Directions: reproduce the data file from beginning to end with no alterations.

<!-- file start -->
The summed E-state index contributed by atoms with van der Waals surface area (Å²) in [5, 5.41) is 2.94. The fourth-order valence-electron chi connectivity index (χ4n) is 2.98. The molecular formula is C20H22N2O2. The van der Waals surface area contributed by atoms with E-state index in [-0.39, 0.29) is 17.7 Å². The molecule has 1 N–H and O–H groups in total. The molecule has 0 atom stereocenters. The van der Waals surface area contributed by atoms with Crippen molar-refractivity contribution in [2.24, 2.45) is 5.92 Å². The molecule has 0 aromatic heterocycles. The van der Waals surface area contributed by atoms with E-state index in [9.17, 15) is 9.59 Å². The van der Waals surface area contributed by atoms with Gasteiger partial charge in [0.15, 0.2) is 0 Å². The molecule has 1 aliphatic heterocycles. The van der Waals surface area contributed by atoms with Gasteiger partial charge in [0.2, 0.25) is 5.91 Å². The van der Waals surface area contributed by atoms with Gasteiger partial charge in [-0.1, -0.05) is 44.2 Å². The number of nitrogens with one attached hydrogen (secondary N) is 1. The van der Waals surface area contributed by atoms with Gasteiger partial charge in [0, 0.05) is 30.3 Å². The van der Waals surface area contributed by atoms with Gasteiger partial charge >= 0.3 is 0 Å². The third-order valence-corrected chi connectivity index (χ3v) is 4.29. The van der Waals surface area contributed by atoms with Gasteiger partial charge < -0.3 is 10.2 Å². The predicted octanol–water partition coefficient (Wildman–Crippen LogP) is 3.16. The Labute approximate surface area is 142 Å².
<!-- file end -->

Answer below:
The summed E-state index contributed by atoms with van der Waals surface area (Å²) in [5, 5.41) is 2.94. The fourth-order valence-electron chi connectivity index (χ4n) is 2.98. The molecular formula is C20H22N2O2. The van der Waals surface area contributed by atoms with E-state index in [-0.39, 0.29) is 17.7 Å². The molecule has 1 N–H and O–H groups in total. The molecule has 0 atom stereocenters. The van der Waals surface area contributed by atoms with Crippen molar-refractivity contribution in [2.24, 2.45) is 5.92 Å². The molecule has 0 aromatic heterocycles. The van der Waals surface area contributed by atoms with E-state index in [9.17, 15) is 9.59 Å². The van der Waals surface area contributed by atoms with Gasteiger partial charge in [0.15, 0.2) is 0 Å². The molecule has 1 aliphatic heterocycles. The van der Waals surface area contributed by atoms with Gasteiger partial charge in [0.2, 0.25) is 5.91 Å². The van der Waals surface area contributed by atoms with Gasteiger partial charge in [-0.1, -0.05) is 44.2 Å². The number of nitrogens with one attached hydrogen (secondary N) is 1. The van der Waals surface area contributed by atoms with Gasteiger partial charge in [0, 0.05) is 30.3 Å². The van der Waals surface area contributed by atoms with Gasteiger partial charge >= 0.3 is 0 Å². The third-order valence-corrected chi connectivity index (χ3v) is 4.29. The van der Waals surface area contributed by atoms with Gasteiger partial charge < -0.3 is 10.2 Å². The predicted octanol–water partition coefficient (Wildman–Crippen LogP) is 3.16. The Labute approximate surface area is 142 Å².